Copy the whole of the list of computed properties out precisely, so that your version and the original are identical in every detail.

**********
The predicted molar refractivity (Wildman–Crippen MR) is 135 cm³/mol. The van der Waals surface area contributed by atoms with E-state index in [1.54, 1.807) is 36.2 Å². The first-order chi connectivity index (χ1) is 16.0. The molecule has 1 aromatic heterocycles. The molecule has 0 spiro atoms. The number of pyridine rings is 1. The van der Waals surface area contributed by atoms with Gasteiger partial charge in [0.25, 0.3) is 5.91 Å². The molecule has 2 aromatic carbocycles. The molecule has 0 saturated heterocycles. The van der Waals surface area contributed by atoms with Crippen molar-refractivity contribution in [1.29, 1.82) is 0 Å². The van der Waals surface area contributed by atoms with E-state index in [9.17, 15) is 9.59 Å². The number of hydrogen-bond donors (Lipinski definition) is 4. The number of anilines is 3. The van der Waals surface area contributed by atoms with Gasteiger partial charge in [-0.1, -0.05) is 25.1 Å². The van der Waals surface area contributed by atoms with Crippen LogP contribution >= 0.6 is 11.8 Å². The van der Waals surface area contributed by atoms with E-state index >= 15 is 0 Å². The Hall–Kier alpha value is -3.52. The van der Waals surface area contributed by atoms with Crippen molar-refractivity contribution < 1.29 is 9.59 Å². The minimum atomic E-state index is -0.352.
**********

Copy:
The predicted molar refractivity (Wildman–Crippen MR) is 135 cm³/mol. The van der Waals surface area contributed by atoms with E-state index in [1.54, 1.807) is 36.2 Å². The first-order chi connectivity index (χ1) is 16.0. The molecule has 1 aromatic heterocycles. The molecule has 0 spiro atoms. The number of pyridine rings is 1. The van der Waals surface area contributed by atoms with Gasteiger partial charge in [0.25, 0.3) is 5.91 Å². The molecule has 2 aromatic carbocycles. The molecule has 0 saturated heterocycles. The van der Waals surface area contributed by atoms with Crippen molar-refractivity contribution in [1.29, 1.82) is 0 Å². The van der Waals surface area contributed by atoms with E-state index in [9.17, 15) is 9.59 Å². The number of hydrogen-bond donors (Lipinski definition) is 4. The number of anilines is 3. The van der Waals surface area contributed by atoms with Gasteiger partial charge in [-0.1, -0.05) is 25.1 Å². The van der Waals surface area contributed by atoms with Crippen LogP contribution >= 0.6 is 11.8 Å². The van der Waals surface area contributed by atoms with E-state index >= 15 is 0 Å². The Hall–Kier alpha value is -3.52. The van der Waals surface area contributed by atoms with Crippen molar-refractivity contribution < 1.29 is 9.59 Å². The minimum atomic E-state index is -0.352.